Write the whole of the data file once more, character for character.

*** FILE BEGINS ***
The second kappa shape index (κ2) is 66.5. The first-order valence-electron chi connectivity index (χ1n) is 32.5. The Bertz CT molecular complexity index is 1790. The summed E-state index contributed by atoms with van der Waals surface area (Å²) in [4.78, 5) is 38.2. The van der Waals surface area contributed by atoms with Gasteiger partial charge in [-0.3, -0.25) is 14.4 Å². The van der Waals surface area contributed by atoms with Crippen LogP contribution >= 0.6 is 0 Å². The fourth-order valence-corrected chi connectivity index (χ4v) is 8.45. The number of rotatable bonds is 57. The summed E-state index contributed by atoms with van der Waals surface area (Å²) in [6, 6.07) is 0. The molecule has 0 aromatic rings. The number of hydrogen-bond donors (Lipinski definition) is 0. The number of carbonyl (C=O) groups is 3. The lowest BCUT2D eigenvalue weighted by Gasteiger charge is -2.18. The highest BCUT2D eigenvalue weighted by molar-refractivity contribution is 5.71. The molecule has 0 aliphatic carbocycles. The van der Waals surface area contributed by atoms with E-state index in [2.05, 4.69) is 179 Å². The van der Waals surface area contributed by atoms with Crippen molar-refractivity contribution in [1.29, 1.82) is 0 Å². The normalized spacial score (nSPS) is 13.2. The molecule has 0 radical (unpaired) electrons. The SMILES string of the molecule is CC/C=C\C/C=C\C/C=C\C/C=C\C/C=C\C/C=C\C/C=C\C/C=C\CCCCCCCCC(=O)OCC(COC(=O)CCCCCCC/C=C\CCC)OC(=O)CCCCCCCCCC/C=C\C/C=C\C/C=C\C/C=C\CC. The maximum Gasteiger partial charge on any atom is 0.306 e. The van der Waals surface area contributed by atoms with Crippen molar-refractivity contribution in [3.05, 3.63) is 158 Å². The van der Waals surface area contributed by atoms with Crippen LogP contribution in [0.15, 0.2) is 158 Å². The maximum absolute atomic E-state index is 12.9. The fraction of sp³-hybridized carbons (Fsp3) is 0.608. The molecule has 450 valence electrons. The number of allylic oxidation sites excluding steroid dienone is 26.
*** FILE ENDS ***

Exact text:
The second kappa shape index (κ2) is 66.5. The first-order valence-electron chi connectivity index (χ1n) is 32.5. The Bertz CT molecular complexity index is 1790. The summed E-state index contributed by atoms with van der Waals surface area (Å²) in [4.78, 5) is 38.2. The van der Waals surface area contributed by atoms with Gasteiger partial charge in [-0.3, -0.25) is 14.4 Å². The van der Waals surface area contributed by atoms with Crippen LogP contribution >= 0.6 is 0 Å². The fourth-order valence-corrected chi connectivity index (χ4v) is 8.45. The number of rotatable bonds is 57. The summed E-state index contributed by atoms with van der Waals surface area (Å²) in [6, 6.07) is 0. The molecule has 0 aromatic rings. The number of hydrogen-bond donors (Lipinski definition) is 0. The number of carbonyl (C=O) groups is 3. The lowest BCUT2D eigenvalue weighted by Gasteiger charge is -2.18. The highest BCUT2D eigenvalue weighted by molar-refractivity contribution is 5.71. The molecule has 0 aliphatic carbocycles. The van der Waals surface area contributed by atoms with E-state index in [2.05, 4.69) is 179 Å². The van der Waals surface area contributed by atoms with Crippen molar-refractivity contribution in [1.29, 1.82) is 0 Å². The normalized spacial score (nSPS) is 13.2. The molecule has 0 radical (unpaired) electrons. The SMILES string of the molecule is CC/C=C\C/C=C\C/C=C\C/C=C\C/C=C\C/C=C\C/C=C\C/C=C\CCCCCCCCC(=O)OCC(COC(=O)CCCCCCC/C=C\CCC)OC(=O)CCCCCCCCCC/C=C\C/C=C\C/C=C\C/C=C\CC. The maximum Gasteiger partial charge on any atom is 0.306 e. The van der Waals surface area contributed by atoms with Crippen molar-refractivity contribution in [3.05, 3.63) is 158 Å². The van der Waals surface area contributed by atoms with Crippen LogP contribution in [0.15, 0.2) is 158 Å². The maximum absolute atomic E-state index is 12.9. The fraction of sp³-hybridized carbons (Fsp3) is 0.608. The molecule has 450 valence electrons. The number of allylic oxidation sites excluding steroid dienone is 26.